DOE pushes back against GOP energy stimulus jobs creation report

On top of that, the jobs numbers Thune and Grassley used from Recovery.gov account mainly for direct labor and equipment costs for constructing or reconfiguring manufacturing facilities, DOE said.

A fuller picture of the program’s jobs impact would factor benefits to the supply chain and full-time jobs added by firms as a result facility construction, the DOE official said.

An aide to Grassley said the report was based on information provided to the senator by the Energy Department.

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Thune and Grassley contended that many of the jobs the program did create — such as construction — were likely temporary, adding that DOE did not track job retention rates.

A spokesman for the Energy Department defended the battery investments and said they are “helping the United States compete in a fiercely competitive global market.” 

“Our investments, often made with support of bipartisan congressional support, are bolstering the growth of American companies, are spurring the transition to more fuel-efficient vehicles, and helping to reduce our dependence on foreign oil," DOE spokesman Bill Gibbons said.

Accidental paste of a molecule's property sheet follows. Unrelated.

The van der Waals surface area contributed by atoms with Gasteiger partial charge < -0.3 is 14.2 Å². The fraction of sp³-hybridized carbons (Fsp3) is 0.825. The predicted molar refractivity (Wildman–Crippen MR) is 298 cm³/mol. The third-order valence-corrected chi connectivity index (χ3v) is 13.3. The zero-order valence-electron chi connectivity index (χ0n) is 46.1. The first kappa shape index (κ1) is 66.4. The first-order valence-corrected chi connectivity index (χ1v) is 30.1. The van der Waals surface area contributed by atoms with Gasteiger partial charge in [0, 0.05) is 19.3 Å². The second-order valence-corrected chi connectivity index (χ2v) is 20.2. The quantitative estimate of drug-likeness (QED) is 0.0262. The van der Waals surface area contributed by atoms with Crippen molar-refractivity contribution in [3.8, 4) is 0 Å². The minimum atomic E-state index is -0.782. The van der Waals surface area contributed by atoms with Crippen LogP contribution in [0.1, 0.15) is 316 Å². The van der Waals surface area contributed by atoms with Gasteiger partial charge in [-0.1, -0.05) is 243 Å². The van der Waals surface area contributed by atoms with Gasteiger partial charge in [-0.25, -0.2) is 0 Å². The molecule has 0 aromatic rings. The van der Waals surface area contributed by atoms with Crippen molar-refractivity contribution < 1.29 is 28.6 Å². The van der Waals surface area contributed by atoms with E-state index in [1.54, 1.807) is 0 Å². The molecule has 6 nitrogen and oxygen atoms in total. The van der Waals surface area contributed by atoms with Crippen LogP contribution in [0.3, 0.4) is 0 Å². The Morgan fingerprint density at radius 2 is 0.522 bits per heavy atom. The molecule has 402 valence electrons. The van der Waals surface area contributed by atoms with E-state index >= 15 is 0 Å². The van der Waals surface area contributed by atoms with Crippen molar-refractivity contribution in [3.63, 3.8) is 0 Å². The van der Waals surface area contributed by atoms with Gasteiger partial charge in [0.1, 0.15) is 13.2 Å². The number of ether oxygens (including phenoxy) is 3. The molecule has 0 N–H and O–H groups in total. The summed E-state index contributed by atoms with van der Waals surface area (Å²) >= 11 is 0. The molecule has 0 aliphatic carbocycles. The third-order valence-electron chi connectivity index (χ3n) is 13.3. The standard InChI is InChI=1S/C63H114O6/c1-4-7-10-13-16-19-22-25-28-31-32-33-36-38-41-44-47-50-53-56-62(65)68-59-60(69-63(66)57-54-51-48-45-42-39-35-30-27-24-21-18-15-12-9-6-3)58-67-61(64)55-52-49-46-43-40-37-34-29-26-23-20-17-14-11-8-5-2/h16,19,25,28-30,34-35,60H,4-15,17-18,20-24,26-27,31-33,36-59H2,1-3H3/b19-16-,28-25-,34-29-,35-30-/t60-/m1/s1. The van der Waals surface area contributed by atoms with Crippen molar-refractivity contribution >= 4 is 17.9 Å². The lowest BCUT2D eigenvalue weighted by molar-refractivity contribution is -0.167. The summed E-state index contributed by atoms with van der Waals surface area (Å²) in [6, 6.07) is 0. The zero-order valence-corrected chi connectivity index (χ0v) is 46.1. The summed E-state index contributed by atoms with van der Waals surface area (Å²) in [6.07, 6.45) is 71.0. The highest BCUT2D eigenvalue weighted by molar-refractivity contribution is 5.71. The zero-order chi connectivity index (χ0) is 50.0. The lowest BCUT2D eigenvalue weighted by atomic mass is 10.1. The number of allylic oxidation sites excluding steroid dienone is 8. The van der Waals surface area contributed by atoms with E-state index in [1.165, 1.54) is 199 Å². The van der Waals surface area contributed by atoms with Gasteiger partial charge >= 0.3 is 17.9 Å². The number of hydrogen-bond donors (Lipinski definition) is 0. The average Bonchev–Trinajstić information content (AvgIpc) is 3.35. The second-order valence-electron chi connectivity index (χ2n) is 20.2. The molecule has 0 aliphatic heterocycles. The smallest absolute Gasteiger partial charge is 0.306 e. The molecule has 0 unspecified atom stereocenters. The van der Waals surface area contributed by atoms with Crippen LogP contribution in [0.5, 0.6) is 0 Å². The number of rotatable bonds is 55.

The senators also noted that A123 Systems, a Waltham, Mass.-based battery maker that received a $249 million grant from the program in 2009, filed for bankruptcy protection earlier this month.

But A123 is likely to be purchased — differentiating it from other Energy stimulus blunders. Milwaukee, Wis.-based battery firm Johnson Controls Inc. is battling Chinese automaker Wanxiang Group in a bidding war for A123’s assets.

Still, Republicans and GOP presidential candidate Mitt Romney have tried to turn A123’s struggles into another clean energy albatross for President Obama.

That a Chinese firm is proving a more attractive suitor for A123’s remaining assets by offering $465 million for a full-fledged buyout — Johnson Controls wants only A123’s car battery business for $125 million — would likely inflame criticisms of green energy stimulus funding.

Obama has stayed the clean-energy course on the campaign trail. He calls federal backing for clean energy necessary to keep domestic firms competitive in the international market.

This post was last updated at 5:39 p.m.